Busch et al. found that EphA2 plays an important role in tumor invasion and metastasis. The EphA2 receptor interacts with cell adhesion molecules and affects cell adhesion. The most common adhesion molecule that interacts with EphA2 is E-cadherin. The decrease in E-cadherin and loss of function reduce intercellular adhesion. The EphA2 receptor does not bind well to the ligand, resulting in a decrease in receptor phosphorylation and degradation, and an abnormality in downstream signal transduction. E-cadherin regulates tumor cell adhesion and biological behavior may play a role through EphA2. In colon cancer EphA2 and E-cadherin are co-expressed at the cell contact site. As the degree of malignancy of the tumor increased, the expression of EphA2 increased significantly, but the expression decreased significantly, and the two were negatively correlated. It has also been found in esophageal cancer, cervical cancer, bladder cancer, melanoma, and the like. Phosphorylation of Tyr932, which is conserved in the sterile alpha motif (SAM) of EphA2, binds to SH2 of the Src family kinase and regulates cell morphology, adhesion and movement. Phosphorylation of tyrosine residues in the proximal transmembrane region of EphA2 activates Ras, regulates the activity of P13K/AKT, regulates cell adhesion and movement, and maintains the normal skeleton of cells. EphA2 can amplify the ErbB2 signal, activate the Ras-MAPK pathway and RhoA kinase to reduce the stability of the cell junction and promote tumor cell invasion and metastasis.

EphA2 Figure 1. EphA2 is a key downstream target of the MEK/ERK/RSK signaling pathway in the regulation of glioblastoma cell proliferation. (Hamaoka, et al. 2016)

EphA2 Receptor Is Involved in the Formation of Malignant Tumor Blood vessels

EphA2 expression was positively correlated with microvascular density (MVD), an important indicator of angiogenesis, suggesting that EphA2 is involved in tumor angiogenesis. However, the mechanism by which EphA2 promotes tumor angiogenesis remains unclear. EphA2 promotes tumor vascular endothelial cell migration and promotes capillary-like structure formation by affecting cytoskeleton, matrix adhesion, and/or cell adhesion. Ventrella et al. found that the EphA2 receptor tyrosine kinase is activated by the ephrin-A1 ligand. Ephrin-A1 acts as a chemoattractant during vascular remodeling, and both interact with tumor cells and vascular endothelial cells to participate in angiogenesis. Blocking EphA2 receptor signaling can inhibit endothelial cell growth, migration, sprouting and corneal angiogenesis induced by VEGF in vitro, suggesting that EphA2 expression is mainly involved in tumor vascularization. Ephrin-A1 does not cause endothelial cell proliferation and acts as a chemical adhesion to endothelial cells. Brantley-Sieders et al. used RNAi technology to inhibit Ephrin-A1 expression in breast cancer cells, and then subcutaneously injected into nude mice to form xenografts. Studies have found that EphA2, VEGF expression decreased and MVD decreased. In turn, overexpression of Ephrin-A1 expression increased EphA2, VEGF, and MVD, suggesting that Ephrin-A1 and receptor EphA2 bind to a cascade effect, including stimulation of VEGF production and reticular formation. It can be seen that the EphA2 receptor and its ligands have the different division of labor in tumor angiogenesis.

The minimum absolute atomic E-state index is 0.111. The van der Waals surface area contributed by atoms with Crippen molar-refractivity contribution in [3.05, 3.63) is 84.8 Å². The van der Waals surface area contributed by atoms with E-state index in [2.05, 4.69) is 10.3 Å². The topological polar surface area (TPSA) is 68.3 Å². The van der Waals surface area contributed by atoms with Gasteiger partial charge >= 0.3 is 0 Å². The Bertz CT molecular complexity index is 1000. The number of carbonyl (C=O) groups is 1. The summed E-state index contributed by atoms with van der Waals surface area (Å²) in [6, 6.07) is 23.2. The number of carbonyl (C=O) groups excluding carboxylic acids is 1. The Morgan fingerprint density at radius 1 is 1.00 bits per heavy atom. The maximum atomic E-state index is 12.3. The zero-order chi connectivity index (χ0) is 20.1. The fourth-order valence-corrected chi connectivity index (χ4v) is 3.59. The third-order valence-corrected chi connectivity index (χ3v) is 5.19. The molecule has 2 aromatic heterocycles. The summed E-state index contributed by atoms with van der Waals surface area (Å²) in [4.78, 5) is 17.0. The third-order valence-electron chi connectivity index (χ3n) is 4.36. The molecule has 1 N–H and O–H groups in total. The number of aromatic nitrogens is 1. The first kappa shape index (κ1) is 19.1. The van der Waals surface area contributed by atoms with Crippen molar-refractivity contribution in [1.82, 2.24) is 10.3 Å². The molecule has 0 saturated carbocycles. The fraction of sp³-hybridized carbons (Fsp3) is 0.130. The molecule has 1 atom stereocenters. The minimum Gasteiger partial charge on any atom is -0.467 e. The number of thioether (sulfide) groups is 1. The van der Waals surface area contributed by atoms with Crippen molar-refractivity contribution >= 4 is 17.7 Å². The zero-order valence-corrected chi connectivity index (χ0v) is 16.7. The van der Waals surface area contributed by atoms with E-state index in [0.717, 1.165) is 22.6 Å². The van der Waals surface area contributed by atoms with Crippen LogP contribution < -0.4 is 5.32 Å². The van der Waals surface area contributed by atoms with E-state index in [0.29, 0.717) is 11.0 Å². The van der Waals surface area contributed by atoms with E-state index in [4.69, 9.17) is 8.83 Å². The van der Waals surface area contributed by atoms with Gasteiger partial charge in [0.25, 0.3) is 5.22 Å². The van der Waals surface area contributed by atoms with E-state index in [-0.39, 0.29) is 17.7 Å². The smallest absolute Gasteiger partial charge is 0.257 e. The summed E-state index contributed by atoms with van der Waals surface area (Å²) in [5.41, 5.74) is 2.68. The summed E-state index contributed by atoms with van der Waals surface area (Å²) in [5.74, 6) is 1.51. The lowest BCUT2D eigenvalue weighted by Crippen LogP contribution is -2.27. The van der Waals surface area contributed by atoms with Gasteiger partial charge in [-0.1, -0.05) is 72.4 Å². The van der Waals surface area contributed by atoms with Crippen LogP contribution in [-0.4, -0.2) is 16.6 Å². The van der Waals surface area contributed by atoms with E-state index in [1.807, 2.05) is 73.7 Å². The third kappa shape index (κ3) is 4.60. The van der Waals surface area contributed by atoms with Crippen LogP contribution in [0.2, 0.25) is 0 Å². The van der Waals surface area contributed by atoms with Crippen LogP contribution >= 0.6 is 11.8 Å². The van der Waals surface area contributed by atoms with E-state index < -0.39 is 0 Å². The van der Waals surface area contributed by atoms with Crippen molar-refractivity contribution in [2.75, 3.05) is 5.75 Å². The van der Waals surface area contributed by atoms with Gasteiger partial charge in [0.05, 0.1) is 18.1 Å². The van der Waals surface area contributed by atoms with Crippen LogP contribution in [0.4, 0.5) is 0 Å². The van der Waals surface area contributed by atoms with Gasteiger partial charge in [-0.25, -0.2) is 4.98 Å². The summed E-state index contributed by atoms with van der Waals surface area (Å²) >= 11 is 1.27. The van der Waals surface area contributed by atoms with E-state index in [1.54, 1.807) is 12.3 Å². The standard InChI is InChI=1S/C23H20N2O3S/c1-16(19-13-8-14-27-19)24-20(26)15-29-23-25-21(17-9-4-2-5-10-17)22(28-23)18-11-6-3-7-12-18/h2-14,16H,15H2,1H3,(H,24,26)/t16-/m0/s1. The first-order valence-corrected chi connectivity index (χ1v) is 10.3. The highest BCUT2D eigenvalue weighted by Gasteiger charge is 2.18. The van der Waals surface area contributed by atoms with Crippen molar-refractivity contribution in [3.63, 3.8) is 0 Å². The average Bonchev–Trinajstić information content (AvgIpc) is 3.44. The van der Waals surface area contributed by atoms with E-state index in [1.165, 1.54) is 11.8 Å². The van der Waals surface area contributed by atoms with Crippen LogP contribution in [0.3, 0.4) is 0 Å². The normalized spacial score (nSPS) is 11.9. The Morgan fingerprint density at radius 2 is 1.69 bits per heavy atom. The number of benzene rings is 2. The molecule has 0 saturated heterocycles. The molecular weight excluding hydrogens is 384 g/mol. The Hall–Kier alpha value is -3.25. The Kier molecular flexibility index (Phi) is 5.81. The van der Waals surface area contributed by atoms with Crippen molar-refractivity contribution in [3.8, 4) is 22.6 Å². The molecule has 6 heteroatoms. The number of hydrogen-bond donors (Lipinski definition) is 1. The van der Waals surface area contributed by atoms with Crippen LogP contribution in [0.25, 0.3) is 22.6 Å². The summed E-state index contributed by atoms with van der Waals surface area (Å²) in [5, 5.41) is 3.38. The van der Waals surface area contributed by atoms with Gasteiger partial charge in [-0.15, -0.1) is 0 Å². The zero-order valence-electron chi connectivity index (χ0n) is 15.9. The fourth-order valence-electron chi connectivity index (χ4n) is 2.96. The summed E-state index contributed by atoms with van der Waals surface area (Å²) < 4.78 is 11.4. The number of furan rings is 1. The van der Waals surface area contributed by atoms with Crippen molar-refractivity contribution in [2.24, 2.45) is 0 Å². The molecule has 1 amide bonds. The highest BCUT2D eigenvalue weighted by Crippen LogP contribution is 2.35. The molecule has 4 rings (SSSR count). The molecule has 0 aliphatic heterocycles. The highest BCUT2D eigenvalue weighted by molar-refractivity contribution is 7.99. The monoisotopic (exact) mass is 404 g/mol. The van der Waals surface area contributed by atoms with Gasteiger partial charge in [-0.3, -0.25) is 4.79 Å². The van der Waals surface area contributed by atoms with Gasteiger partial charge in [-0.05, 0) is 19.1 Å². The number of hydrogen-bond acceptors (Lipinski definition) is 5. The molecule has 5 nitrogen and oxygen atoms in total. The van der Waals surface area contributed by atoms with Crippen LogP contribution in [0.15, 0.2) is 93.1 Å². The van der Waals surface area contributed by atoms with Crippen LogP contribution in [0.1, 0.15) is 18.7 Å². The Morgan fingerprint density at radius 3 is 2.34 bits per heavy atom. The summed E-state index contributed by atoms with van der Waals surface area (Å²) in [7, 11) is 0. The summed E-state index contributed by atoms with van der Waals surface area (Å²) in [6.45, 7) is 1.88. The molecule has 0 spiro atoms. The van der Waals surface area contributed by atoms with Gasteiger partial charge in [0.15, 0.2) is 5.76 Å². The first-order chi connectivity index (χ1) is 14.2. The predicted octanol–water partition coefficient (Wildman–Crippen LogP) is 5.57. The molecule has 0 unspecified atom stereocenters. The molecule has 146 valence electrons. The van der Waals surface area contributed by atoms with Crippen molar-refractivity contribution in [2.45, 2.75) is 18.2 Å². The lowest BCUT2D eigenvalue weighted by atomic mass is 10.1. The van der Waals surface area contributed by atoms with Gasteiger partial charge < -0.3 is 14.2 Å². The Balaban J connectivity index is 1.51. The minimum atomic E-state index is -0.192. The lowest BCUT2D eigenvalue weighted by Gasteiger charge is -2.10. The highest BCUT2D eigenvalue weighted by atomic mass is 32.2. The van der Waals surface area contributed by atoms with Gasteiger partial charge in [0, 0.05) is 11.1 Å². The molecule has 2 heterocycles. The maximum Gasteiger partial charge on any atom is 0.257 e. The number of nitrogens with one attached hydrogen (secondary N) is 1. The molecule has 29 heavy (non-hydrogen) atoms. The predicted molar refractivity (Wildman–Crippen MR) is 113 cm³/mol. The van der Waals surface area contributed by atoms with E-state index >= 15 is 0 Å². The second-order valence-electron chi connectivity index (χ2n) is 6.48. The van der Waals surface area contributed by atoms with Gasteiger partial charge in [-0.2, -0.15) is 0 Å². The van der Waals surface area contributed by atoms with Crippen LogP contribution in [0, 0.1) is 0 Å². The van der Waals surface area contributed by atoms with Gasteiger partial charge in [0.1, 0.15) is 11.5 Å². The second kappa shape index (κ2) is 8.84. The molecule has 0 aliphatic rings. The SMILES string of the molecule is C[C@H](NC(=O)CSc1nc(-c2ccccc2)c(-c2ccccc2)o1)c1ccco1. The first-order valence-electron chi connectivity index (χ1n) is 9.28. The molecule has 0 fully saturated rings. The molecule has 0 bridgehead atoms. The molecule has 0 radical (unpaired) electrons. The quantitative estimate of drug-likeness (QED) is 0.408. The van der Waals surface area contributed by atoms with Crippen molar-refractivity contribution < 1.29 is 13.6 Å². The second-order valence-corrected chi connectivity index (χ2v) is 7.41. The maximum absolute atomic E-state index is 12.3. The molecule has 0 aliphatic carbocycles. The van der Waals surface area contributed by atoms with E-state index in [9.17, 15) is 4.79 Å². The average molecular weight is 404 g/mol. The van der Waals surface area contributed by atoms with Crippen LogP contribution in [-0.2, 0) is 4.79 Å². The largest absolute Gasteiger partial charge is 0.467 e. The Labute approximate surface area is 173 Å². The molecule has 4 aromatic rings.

1. Hamaoka, Y., Negishi, M., & Katoh, H. (2018). Tyrosine kinase activity of epha2 promotes its s897 phosphorylation and glioblastoma cell proliferation. Biochem Biophys Res Commun, 499(4), 920-926.
  2. Hamaoka, Y., Negishi, M., & Katoh, H. (2016). Epha2 is a key effector of the mek/erk/rsk pathway regulating glioblastoma cell proliferation. Cellular Signalling, 28(8), 937-945.
  3. Busch, E. L., Keku, T. O., Richardson, D. B., Cohen, S. M., Eberhard, D. A., & Avery, C. L., et al. (2016). Evaluating markers of epithelial-mesenchymal transition to identify cancer patients at risk for metastatic disease. Clin Exp Metastasis, 33(1), 53-62.
  4. Porazinski, S., Navascués, J. D., Yako, Y., Hill, W., Jones, M. R., & Maddison, R., et al. (2016). Epha2 drives the segregation of ras-transformed epithelial cells from normal neighbors. Current Biology, 26(23).
  5. Ventrella, R., Kaplan, N., Hoover, P., Perez, B. W., Lavker, R. M., & Getsios, S. (2018). Epha2 transmembrane domain is uniquely required for keratinocyte migration by regulating ephrin-a1 levels. Journal of Investigative Dermatology.